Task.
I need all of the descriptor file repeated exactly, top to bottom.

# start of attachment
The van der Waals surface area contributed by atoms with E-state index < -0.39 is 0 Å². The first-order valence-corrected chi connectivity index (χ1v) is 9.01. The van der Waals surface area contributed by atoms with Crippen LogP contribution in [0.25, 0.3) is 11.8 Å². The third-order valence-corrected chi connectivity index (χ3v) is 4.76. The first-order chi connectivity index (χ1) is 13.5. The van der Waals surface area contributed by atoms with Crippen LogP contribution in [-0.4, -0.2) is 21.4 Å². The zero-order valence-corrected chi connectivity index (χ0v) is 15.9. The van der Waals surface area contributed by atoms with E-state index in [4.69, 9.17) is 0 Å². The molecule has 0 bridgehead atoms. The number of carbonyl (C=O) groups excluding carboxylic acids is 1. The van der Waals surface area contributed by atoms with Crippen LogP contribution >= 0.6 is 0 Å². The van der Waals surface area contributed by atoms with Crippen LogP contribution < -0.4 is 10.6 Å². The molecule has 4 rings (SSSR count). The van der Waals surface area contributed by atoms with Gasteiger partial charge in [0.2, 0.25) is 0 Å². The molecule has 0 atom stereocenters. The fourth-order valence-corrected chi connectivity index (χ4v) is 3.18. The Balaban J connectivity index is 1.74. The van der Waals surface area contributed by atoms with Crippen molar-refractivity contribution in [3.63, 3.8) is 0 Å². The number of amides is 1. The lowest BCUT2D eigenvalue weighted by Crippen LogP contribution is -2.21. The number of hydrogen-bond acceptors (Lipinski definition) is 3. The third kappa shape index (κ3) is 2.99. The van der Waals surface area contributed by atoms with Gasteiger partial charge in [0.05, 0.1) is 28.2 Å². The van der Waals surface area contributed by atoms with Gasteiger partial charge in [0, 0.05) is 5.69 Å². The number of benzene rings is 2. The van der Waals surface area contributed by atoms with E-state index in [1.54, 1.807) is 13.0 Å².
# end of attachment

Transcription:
The van der Waals surface area contributed by atoms with E-state index < -0.39 is 0 Å². The first-order valence-corrected chi connectivity index (χ1v) is 9.01. The van der Waals surface area contributed by atoms with Crippen LogP contribution in [0.25, 0.3) is 11.8 Å². The third-order valence-corrected chi connectivity index (χ3v) is 4.76. The first-order chi connectivity index (χ1) is 13.5. The van der Waals surface area contributed by atoms with Crippen LogP contribution in [-0.4, -0.2) is 21.4 Å². The zero-order valence-corrected chi connectivity index (χ0v) is 15.9. The van der Waals surface area contributed by atoms with E-state index in [4.69, 9.17) is 0 Å². The molecule has 0 bridgehead atoms. The number of carbonyl (C=O) groups excluding carboxylic acids is 1. The van der Waals surface area contributed by atoms with Crippen LogP contribution >= 0.6 is 0 Å². The van der Waals surface area contributed by atoms with Crippen LogP contribution < -0.4 is 10.6 Å². The molecule has 4 rings (SSSR count). The van der Waals surface area contributed by atoms with Gasteiger partial charge in [0.2, 0.25) is 0 Å². The molecule has 0 atom stereocenters. The fourth-order valence-corrected chi connectivity index (χ4v) is 3.18. The Balaban J connectivity index is 1.74. The van der Waals surface area contributed by atoms with Crippen molar-refractivity contribution in [3.63, 3.8) is 0 Å². The number of amides is 1. The lowest BCUT2D eigenvalue weighted by Crippen LogP contribution is -2.21. The number of hydrogen-bond acceptors (Lipinski definition) is 3. The third kappa shape index (κ3) is 2.99. The van der Waals surface area contributed by atoms with Gasteiger partial charge in [0.05, 0.1) is 28.2 Å². The van der Waals surface area contributed by atoms with Gasteiger partial charge in [0, 0.05) is 5.69 Å². The number of benzene rings is 2. The van der Waals surface area contributed by atoms with E-state index in [1.54, 1.807) is 13.0 Å².